One approach is to replace conventional acid treatments to break down the biomass with "ionic liquids," which are essentially salts that melt below room temperature. When added to lignocellulose, these liquids dissolve the crystal structure of this polymer and make it more accessible to enzymes. This streamlines the process and cuts down the amount of enzymes needed.
'One pot' system
Using ionic liquids, JBEI researchers recently demonstrated a method to combine pretreatment and conditioning for biomass in what they describe as a one-pot, wash-free process. This simplifies biomass processing, thereby cutting production expenses.
The one-pot system also works at a lower temperature system than commercial biomass pretreatments, so it reduces energy costs. "In a one-pot process, just by adding water or ionic liquids, you bring down the temperature to room temperature, so there's no need for an extra system to cool it down," said Jian Shi, a postdoctoral process engineer at JBEI. He explained that the processing liquids are recyclable, cutting some of the additional expenses from using ionic liquids.
In the feedstocks, researchers are delicately balancing genetic tweaks that can improve fuel yields without compromising a plant's ability to grow and survive. Dominique Loque, director of cell wall engineering at JBEI's feedstocks division, explained that researchers first test modifications in model plants that have a fast turnover like tobacco and Arabidopsis.
"If you move to crops directly, it takes forever," Loque said.
Researchers are also keeping an eye on other ways to enhance sustainability in biofuels. "If you can improve the plant to need less fertilizer, then you will have less CO2 emissions," Loque said, noting that producing and applying nitrogen fertilizers requires a tremendous amount of energy.
After coming up with a working biofuel formula, JBEI scientists then test how well it can scale up. Julio Baez, the program manager for the Advanced Biofuels Process Demonstration Unit, explained that his mission is to iron out kinks in taking lab experiments to industrial proportions.
How to compete with natural gas?
But before a new biofuel system gets ramped up, Baez said, researchers first have to analyze it for technical feasibility as well as economic viability. "The third thing we do is a life-cycle analysis, or you could call it sustainability or you could call it a carbon footprint," he said. "It's the concept that we'll figure out if this process is going to actually help the environment, which is what we want."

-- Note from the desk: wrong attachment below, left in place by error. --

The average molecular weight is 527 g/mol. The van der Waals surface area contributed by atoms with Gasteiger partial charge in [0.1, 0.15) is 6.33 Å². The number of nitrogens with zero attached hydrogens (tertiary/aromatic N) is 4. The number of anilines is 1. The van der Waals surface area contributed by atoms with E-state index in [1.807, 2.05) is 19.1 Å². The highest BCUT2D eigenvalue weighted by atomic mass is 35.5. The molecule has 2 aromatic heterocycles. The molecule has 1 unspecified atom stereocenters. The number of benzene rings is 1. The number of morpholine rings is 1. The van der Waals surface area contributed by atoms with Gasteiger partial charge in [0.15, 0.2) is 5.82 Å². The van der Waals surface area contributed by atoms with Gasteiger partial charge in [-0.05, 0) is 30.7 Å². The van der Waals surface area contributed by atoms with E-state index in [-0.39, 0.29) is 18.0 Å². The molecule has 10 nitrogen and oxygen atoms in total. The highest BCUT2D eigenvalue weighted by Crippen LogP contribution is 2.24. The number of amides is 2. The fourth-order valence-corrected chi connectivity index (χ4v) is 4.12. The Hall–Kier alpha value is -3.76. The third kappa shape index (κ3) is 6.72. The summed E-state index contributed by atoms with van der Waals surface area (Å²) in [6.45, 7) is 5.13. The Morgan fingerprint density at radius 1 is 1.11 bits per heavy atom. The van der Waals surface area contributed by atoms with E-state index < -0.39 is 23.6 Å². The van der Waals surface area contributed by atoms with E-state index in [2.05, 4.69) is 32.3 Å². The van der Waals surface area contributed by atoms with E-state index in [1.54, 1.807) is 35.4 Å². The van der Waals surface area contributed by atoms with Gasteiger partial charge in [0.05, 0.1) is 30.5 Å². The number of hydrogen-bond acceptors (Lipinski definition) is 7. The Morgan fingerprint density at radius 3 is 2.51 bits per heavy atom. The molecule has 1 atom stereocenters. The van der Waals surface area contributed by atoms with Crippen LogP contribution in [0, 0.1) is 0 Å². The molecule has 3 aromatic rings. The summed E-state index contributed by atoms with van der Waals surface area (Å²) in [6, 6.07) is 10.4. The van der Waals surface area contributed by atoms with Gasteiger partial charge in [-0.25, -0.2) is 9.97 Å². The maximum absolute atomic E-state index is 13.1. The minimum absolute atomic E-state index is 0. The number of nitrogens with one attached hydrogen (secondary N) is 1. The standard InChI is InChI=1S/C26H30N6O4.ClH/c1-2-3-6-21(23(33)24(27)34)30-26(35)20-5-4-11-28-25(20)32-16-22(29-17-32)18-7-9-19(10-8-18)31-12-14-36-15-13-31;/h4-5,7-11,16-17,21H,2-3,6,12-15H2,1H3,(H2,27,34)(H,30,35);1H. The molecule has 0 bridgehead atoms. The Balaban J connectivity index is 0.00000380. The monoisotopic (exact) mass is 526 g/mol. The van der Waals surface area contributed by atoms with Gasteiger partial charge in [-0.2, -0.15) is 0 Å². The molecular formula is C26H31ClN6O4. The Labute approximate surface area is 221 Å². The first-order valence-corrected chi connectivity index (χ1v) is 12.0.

Once it clears this threshold, researchers then produce a given biofuel formula at scale in bioreactors up to 300 liters in size and transfer the results to stakeholders.
"We need to understand that what we do here has to be done at thousands of liters," Baez said, observing that once engineers can make fuels at the scale of hundreds of liters, they have most of the understanding required to construct a much larger facility. (A liter is 0.264 gallon.) "This [demonstration] scale is the scale that you need to build a 300,000-liter plant."
However, in terms of competitiveness, biofuel scientists are trying to hit a moving target. Baez noted the surge in natural gas production in the United States changed the landscape for biofuels, dissolving the energy security argument and forcing researchers to concentrate more on cost competitiveness.
Simmons is optimistic nonetheless and said research is helping scientists and policymakers figure out the appropriate niches for given biofuels and other energy strategies, rather than picking winners and losers. "We're getting to the point where we have those tools to make the right decisions," he said.